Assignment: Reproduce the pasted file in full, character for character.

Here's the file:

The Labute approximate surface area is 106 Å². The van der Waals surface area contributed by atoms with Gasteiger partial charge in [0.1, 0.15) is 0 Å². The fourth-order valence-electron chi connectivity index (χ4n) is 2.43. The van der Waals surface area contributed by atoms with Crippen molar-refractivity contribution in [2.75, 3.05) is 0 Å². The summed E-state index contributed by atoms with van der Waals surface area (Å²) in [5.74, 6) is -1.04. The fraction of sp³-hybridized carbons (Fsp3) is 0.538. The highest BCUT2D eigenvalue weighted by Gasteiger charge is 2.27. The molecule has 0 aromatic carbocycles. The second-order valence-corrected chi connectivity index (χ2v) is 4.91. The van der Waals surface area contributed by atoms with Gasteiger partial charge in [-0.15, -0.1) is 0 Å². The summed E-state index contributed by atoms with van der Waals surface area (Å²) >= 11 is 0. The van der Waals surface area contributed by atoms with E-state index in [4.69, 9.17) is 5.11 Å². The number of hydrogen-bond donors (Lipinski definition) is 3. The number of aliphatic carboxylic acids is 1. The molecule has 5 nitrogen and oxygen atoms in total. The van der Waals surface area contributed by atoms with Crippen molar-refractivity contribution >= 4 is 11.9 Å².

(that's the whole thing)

The Labute approximate surface area is 106 Å². The van der Waals surface area contributed by atoms with Gasteiger partial charge in [0.1, 0.15) is 0 Å². The fourth-order valence-electron chi connectivity index (χ4n) is 2.43. The van der Waals surface area contributed by atoms with Crippen molar-refractivity contribution in [2.75, 3.05) is 0 Å². The summed E-state index contributed by atoms with van der Waals surface area (Å²) in [5.74, 6) is -1.04. The fraction of sp³-hybridized carbons (Fsp3) is 0.538. The highest BCUT2D eigenvalue weighted by Gasteiger charge is 2.27. The molecule has 0 aromatic carbocycles. The second-order valence-corrected chi connectivity index (χ2v) is 4.91. The van der Waals surface area contributed by atoms with Gasteiger partial charge in [-0.15, -0.1) is 0 Å². The summed E-state index contributed by atoms with van der Waals surface area (Å²) >= 11 is 0. The van der Waals surface area contributed by atoms with E-state index in [4.69, 9.17) is 5.11 Å². The number of hydrogen-bond donors (Lipinski definition) is 3. The number of aliphatic carboxylic acids is 1. The molecule has 5 nitrogen and oxygen atoms in total. The van der Waals surface area contributed by atoms with Crippen molar-refractivity contribution >= 4 is 11.9 Å².